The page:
Frank Lloyd Wright:

Architect of the American

Family


When Wright passed away in 1959, Simon & Garfunkel's tribute (attention: this sound bite takes time to load) to him appeared alongside immortal tunes such as "The Boxer" and "Cecilia" on the "Bridge Over Troubled Water" album. The song is perhaps a testament to the astounding popularity (or at least name recognition) of the man behind buildings like the Guggenheim Museum , the Robie House , and Fallingwater . Perhaps even more than these buildings, Wright's construction of the public figure "Frank Lloyd Wright" is responsible for his fame. As he became a celebrity figure, Wright came to recognize his power to affect his public image and the public consumption of his ideas. His homes reflect his persona, just as his persona was part of the success of his buildings. Through the power of the architect, concrete and steel were somehow transformed into tangible representations of himself and especially his vision of the American family.

The extent to which Wright's clients, and the American society in general, "bought" this persona is a window into a cultural phenomenon: the public consumption of an icon. As Wright passed in and out of style in the housing marketplace, his reputation played a large roll in shaping this public perception. Public approval or disapproval of Wright's designs increasingly reflected their judgement of Wright's personal actions. There is a direct correlation between the fluctuations in Wright's personal reputation and the public attitudes toward his architectural designs.

To reveal this interplay between Wright and the American public, Wright's career can be dissected into three phases, which each correspond to a particular style of architecture which he offered as his vision of the American family: the prairie home, Wright's own Taliesin I, and the Usonian home. In viewing these three designs, we see two major changes in Wright's "marketing strategy." While the prairie home stood upon the integrity of its own design, Wright's own persona became more and more intertwined with his designs. In the end, Wright's homes were popular in their ability to capture the mass appeal of Wright's personality, not his design ingenuity.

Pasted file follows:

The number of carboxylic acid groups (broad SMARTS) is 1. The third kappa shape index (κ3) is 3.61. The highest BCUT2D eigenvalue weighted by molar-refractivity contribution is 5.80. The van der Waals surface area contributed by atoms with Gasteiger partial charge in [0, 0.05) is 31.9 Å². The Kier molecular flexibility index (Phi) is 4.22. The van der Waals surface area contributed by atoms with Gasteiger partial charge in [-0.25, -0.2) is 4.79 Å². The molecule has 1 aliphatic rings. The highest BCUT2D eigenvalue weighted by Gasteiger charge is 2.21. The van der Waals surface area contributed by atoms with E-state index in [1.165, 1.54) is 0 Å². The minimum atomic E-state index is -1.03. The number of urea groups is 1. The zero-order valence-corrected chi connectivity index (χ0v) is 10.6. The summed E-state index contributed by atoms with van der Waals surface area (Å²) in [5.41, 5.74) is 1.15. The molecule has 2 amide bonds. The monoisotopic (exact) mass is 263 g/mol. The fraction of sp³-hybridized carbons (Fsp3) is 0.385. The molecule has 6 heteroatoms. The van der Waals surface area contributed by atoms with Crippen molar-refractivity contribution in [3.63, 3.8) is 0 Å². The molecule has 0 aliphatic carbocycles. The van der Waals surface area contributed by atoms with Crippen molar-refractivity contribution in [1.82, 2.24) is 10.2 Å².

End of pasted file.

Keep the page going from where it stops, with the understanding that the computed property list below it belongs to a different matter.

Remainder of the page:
Topic Index:


Descriptions of the styles listed above can be viewed by clicking on the periods listed below:

The Prairie House

Taliesin I (the "Outlaw Years)

The Usonian Home

Wright's later fame as an American icon, which does not fit neatly into a particular stlye of his architecture, is discussed in the section:

"Wright Cannot Be Wrong"


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Index of Images and Diagrams

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Portraits of Wright

Wright portrait 1889

Wright with wife Olgivanna, 1940's

Wright fashion portrait 1

Wright fashion portrait 2

Wright fashion portrait 3

Wright fashion portrait 4

Wright recieves AIA Award, 1954

The Prairie Style

Images from Wright's "A Home in a Prairie Town" article in Ladie's Home Journal (February 1901)

Page layout

Exterior facade

Interior floor plan

Winslow House in River Forest, Illinois (1894)

Exterior facade

Parlor

Robie House in Chicago, Illinois (1907)

Exterior facade

Dining room

Taliesin I, Spring Green, Illinois (1911)

Wright's elevation plan

View of Taliesin with Spring Green in background

View of walled gardens

Interior 1

Interior 2

The Usonian Home

Herbert Jacobs House, Madison, Wisc. (1936)

Usonian dining area/kitchen

Usonian living area

Interior of exhibition house, MOMA 1950's

Jacobs House interior plan